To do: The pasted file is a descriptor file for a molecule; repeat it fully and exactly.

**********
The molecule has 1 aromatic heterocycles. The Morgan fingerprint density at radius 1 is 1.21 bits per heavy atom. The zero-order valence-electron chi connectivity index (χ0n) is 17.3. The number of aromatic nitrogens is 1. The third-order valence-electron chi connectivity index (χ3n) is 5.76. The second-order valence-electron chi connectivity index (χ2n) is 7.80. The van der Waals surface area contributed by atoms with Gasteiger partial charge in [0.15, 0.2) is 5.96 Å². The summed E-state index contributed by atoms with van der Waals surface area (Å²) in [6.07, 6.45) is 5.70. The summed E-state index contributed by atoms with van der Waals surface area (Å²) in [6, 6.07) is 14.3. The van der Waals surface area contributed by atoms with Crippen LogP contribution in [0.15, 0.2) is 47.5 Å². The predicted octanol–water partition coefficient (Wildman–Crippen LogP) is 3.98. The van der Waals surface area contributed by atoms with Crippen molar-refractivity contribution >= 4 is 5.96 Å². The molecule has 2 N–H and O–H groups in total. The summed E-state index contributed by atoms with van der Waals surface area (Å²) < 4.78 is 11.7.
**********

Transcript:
The molecule has 1 aromatic heterocycles. The Morgan fingerprint density at radius 1 is 1.21 bits per heavy atom. The zero-order valence-electron chi connectivity index (χ0n) is 17.3. The number of aromatic nitrogens is 1. The third-order valence-electron chi connectivity index (χ3n) is 5.76. The second-order valence-electron chi connectivity index (χ2n) is 7.80. The van der Waals surface area contributed by atoms with Gasteiger partial charge in [0.15, 0.2) is 5.96 Å². The summed E-state index contributed by atoms with van der Waals surface area (Å²) in [6.07, 6.45) is 5.70. The summed E-state index contributed by atoms with van der Waals surface area (Å²) in [6, 6.07) is 14.3. The van der Waals surface area contributed by atoms with Crippen LogP contribution in [0.15, 0.2) is 47.5 Å². The predicted octanol–water partition coefficient (Wildman–Crippen LogP) is 3.98. The van der Waals surface area contributed by atoms with Crippen molar-refractivity contribution >= 4 is 5.96 Å². The molecule has 2 N–H and O–H groups in total. The summed E-state index contributed by atoms with van der Waals surface area (Å²) < 4.78 is 11.7.